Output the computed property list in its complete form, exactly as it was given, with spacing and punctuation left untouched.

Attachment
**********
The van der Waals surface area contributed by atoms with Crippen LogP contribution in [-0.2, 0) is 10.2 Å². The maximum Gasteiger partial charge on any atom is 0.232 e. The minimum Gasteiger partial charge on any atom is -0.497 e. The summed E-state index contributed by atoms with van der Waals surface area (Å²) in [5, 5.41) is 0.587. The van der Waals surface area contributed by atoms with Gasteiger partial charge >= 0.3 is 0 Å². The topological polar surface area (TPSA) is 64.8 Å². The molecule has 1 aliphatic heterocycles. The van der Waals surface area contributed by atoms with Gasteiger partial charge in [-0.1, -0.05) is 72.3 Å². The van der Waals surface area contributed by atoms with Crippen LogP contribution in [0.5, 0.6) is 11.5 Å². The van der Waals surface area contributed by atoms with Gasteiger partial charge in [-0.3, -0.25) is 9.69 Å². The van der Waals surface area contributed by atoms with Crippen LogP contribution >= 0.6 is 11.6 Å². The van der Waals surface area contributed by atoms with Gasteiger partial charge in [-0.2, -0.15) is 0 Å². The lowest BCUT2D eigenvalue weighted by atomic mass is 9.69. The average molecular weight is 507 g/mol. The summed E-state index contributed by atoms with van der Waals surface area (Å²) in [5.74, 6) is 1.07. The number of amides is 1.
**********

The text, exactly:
The van der Waals surface area contributed by atoms with Crippen LogP contribution in [-0.2, 0) is 10.2 Å². The maximum Gasteiger partial charge on any atom is 0.232 e. The minimum Gasteiger partial charge on any atom is -0.497 e. The summed E-state index contributed by atoms with van der Waals surface area (Å²) in [5, 5.41) is 0.587. The van der Waals surface area contributed by atoms with Gasteiger partial charge >= 0.3 is 0 Å². The topological polar surface area (TPSA) is 64.8 Å². The molecule has 1 aliphatic heterocycles. The van der Waals surface area contributed by atoms with Gasteiger partial charge in [-0.1, -0.05) is 72.3 Å². The van der Waals surface area contributed by atoms with Crippen LogP contribution in [0.5, 0.6) is 11.5 Å². The van der Waals surface area contributed by atoms with Gasteiger partial charge in [-0.3, -0.25) is 9.69 Å². The van der Waals surface area contributed by atoms with Crippen LogP contribution >= 0.6 is 11.6 Å². The van der Waals surface area contributed by atoms with Gasteiger partial charge in [-0.2, -0.15) is 0 Å². The lowest BCUT2D eigenvalue weighted by atomic mass is 9.69. The average molecular weight is 507 g/mol. The summed E-state index contributed by atoms with van der Waals surface area (Å²) in [5.74, 6) is 1.07. The number of amides is 1.